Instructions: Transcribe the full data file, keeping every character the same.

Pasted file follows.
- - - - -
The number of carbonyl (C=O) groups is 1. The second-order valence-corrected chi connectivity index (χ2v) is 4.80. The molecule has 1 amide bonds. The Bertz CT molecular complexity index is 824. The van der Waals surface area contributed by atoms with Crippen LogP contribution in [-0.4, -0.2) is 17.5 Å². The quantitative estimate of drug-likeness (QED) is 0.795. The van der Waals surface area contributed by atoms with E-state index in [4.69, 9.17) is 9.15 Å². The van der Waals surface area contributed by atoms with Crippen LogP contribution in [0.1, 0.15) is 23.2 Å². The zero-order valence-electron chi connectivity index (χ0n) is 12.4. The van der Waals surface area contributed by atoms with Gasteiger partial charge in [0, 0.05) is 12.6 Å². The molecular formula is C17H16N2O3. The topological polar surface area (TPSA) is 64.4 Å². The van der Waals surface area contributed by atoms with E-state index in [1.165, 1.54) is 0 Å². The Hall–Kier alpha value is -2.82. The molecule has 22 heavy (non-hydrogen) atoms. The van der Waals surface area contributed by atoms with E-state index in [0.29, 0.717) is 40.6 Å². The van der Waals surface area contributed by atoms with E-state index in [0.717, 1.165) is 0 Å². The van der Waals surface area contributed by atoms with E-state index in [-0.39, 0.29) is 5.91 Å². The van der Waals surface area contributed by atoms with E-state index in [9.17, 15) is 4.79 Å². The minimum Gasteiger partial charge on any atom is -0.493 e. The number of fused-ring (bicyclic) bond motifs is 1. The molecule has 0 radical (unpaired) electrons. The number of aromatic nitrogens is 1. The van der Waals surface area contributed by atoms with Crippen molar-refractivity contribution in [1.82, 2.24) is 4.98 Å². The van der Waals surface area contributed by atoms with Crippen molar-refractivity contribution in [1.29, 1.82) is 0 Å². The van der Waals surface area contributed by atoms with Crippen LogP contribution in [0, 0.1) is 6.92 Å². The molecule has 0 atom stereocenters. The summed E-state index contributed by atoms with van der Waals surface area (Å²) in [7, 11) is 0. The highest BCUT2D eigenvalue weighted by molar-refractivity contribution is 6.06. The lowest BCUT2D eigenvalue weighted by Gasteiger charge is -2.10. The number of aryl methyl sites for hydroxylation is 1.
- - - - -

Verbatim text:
The number of carbonyl (C=O) groups is 1. The second-order valence-corrected chi connectivity index (χ2v) is 4.80. The molecule has 1 amide bonds. The Bertz CT molecular complexity index is 824. The van der Waals surface area contributed by atoms with Crippen LogP contribution in [-0.4, -0.2) is 17.5 Å². The quantitative estimate of drug-likeness (QED) is 0.795. The van der Waals surface area contributed by atoms with E-state index in [4.69, 9.17) is 9.15 Å². The van der Waals surface area contributed by atoms with Crippen LogP contribution in [0.1, 0.15) is 23.2 Å². The zero-order valence-electron chi connectivity index (χ0n) is 12.4. The van der Waals surface area contributed by atoms with Gasteiger partial charge in [0, 0.05) is 12.6 Å². The molecular formula is C17H16N2O3. The topological polar surface area (TPSA) is 64.4 Å². The van der Waals surface area contributed by atoms with E-state index in [1.165, 1.54) is 0 Å². The Hall–Kier alpha value is -2.82. The molecule has 22 heavy (non-hydrogen) atoms. The van der Waals surface area contributed by atoms with E-state index in [0.29, 0.717) is 40.6 Å². The van der Waals surface area contributed by atoms with E-state index in [0.717, 1.165) is 0 Å². The van der Waals surface area contributed by atoms with E-state index in [-0.39, 0.29) is 5.91 Å². The van der Waals surface area contributed by atoms with E-state index in [9.17, 15) is 4.79 Å². The minimum Gasteiger partial charge on any atom is -0.493 e. The number of fused-ring (bicyclic) bond motifs is 1. The molecule has 0 radical (unpaired) electrons. The number of aromatic nitrogens is 1. The van der Waals surface area contributed by atoms with Crippen molar-refractivity contribution in [1.82, 2.24) is 4.98 Å². The van der Waals surface area contributed by atoms with Crippen molar-refractivity contribution in [1.29, 1.82) is 0 Å². The van der Waals surface area contributed by atoms with Crippen LogP contribution in [0, 0.1) is 6.92 Å². The molecule has 0 atom stereocenters. The summed E-state index contributed by atoms with van der Waals surface area (Å²) in [7, 11) is 0. The highest BCUT2D eigenvalue weighted by molar-refractivity contribution is 6.06. The lowest BCUT2D eigenvalue weighted by Gasteiger charge is -2.10. The number of aryl methyl sites for hydroxylation is 1.